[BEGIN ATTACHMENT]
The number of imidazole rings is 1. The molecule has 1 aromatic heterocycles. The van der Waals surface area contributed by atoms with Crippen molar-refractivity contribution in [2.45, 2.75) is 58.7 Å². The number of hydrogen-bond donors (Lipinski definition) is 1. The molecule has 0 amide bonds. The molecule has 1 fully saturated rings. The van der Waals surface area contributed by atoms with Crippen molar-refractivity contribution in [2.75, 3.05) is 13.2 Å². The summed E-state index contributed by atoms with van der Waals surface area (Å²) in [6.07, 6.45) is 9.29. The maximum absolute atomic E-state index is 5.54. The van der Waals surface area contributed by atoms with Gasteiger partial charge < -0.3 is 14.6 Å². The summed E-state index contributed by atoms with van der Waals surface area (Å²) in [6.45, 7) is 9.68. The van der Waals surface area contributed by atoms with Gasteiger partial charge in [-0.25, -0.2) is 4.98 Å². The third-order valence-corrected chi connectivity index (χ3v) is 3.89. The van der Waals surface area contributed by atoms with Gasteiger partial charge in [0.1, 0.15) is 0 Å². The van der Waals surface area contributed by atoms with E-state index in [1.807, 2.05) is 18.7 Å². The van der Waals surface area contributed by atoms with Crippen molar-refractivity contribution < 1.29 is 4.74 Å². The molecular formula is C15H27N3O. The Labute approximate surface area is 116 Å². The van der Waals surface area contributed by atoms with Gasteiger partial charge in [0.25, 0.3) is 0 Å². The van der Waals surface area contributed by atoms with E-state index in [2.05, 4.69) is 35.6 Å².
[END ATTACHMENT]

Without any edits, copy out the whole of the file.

The number of imidazole rings is 1. The molecule has 1 aromatic heterocycles. The van der Waals surface area contributed by atoms with Crippen molar-refractivity contribution in [2.45, 2.75) is 58.7 Å². The number of hydrogen-bond donors (Lipinski definition) is 1. The molecule has 0 amide bonds. The molecule has 1 fully saturated rings. The van der Waals surface area contributed by atoms with Crippen molar-refractivity contribution in [2.75, 3.05) is 13.2 Å². The summed E-state index contributed by atoms with van der Waals surface area (Å²) in [6.07, 6.45) is 9.29. The maximum absolute atomic E-state index is 5.54. The van der Waals surface area contributed by atoms with Gasteiger partial charge < -0.3 is 14.6 Å². The summed E-state index contributed by atoms with van der Waals surface area (Å²) in [6.45, 7) is 9.68. The van der Waals surface area contributed by atoms with Gasteiger partial charge in [-0.25, -0.2) is 4.98 Å². The third-order valence-corrected chi connectivity index (χ3v) is 3.89. The van der Waals surface area contributed by atoms with Gasteiger partial charge in [0.1, 0.15) is 0 Å². The van der Waals surface area contributed by atoms with E-state index in [1.807, 2.05) is 18.7 Å². The van der Waals surface area contributed by atoms with Crippen molar-refractivity contribution < 1.29 is 4.74 Å². The molecular formula is C15H27N3O. The Labute approximate surface area is 116 Å². The van der Waals surface area contributed by atoms with Gasteiger partial charge in [0.25, 0.3) is 0 Å². The van der Waals surface area contributed by atoms with E-state index in [2.05, 4.69) is 35.6 Å².